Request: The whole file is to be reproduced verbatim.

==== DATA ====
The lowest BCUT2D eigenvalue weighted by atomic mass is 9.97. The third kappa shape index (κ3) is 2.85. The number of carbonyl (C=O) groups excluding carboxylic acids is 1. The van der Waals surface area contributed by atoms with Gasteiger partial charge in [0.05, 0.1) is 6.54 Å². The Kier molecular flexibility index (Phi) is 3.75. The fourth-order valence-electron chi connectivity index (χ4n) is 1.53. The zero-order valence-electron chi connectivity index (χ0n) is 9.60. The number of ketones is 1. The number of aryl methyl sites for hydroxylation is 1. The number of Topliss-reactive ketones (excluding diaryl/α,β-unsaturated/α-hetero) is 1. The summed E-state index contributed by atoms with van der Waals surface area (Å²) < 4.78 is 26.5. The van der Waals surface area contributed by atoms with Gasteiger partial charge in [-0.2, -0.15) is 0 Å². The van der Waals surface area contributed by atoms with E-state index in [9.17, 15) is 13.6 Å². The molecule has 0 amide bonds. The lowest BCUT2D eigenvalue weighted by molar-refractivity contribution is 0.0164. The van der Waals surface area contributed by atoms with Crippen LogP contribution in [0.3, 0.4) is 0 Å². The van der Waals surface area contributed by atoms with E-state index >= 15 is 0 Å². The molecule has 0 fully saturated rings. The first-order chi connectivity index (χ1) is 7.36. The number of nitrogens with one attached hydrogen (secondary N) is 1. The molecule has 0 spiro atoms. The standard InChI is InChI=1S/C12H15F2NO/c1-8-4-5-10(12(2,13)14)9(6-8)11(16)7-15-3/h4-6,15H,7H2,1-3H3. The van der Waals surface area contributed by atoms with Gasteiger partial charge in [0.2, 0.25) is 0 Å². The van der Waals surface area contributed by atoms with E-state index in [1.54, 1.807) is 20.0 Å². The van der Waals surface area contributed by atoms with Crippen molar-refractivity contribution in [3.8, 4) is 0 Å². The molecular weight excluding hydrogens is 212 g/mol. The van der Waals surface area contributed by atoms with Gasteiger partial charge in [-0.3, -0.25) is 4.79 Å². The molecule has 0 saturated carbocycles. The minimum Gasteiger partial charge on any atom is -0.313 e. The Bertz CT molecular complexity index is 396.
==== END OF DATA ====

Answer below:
The lowest BCUT2D eigenvalue weighted by atomic mass is 9.97. The third kappa shape index (κ3) is 2.85. The number of carbonyl (C=O) groups excluding carboxylic acids is 1. The van der Waals surface area contributed by atoms with Gasteiger partial charge in [0.05, 0.1) is 6.54 Å². The Kier molecular flexibility index (Phi) is 3.75. The fourth-order valence-electron chi connectivity index (χ4n) is 1.53. The zero-order valence-electron chi connectivity index (χ0n) is 9.60. The number of ketones is 1. The number of aryl methyl sites for hydroxylation is 1. The number of Topliss-reactive ketones (excluding diaryl/α,β-unsaturated/α-hetero) is 1. The summed E-state index contributed by atoms with van der Waals surface area (Å²) < 4.78 is 26.5. The van der Waals surface area contributed by atoms with Gasteiger partial charge in [-0.2, -0.15) is 0 Å². The van der Waals surface area contributed by atoms with E-state index in [9.17, 15) is 13.6 Å². The molecule has 0 amide bonds. The lowest BCUT2D eigenvalue weighted by molar-refractivity contribution is 0.0164. The van der Waals surface area contributed by atoms with Crippen LogP contribution in [0.3, 0.4) is 0 Å². The van der Waals surface area contributed by atoms with E-state index >= 15 is 0 Å². The molecule has 0 fully saturated rings. The first-order chi connectivity index (χ1) is 7.36. The number of nitrogens with one attached hydrogen (secondary N) is 1. The molecule has 0 spiro atoms. The standard InChI is InChI=1S/C12H15F2NO/c1-8-4-5-10(12(2,13)14)9(6-8)11(16)7-15-3/h4-6,15H,7H2,1-3H3. The van der Waals surface area contributed by atoms with Gasteiger partial charge in [0.2, 0.25) is 0 Å². The van der Waals surface area contributed by atoms with E-state index in [1.54, 1.807) is 20.0 Å². The van der Waals surface area contributed by atoms with Crippen molar-refractivity contribution in [3.8, 4) is 0 Å². The molecular weight excluding hydrogens is 212 g/mol. The van der Waals surface area contributed by atoms with Gasteiger partial charge in [-0.3, -0.25) is 4.79 Å². The molecule has 0 saturated carbocycles. The minimum Gasteiger partial charge on any atom is -0.313 e. The Bertz CT molecular complexity index is 396.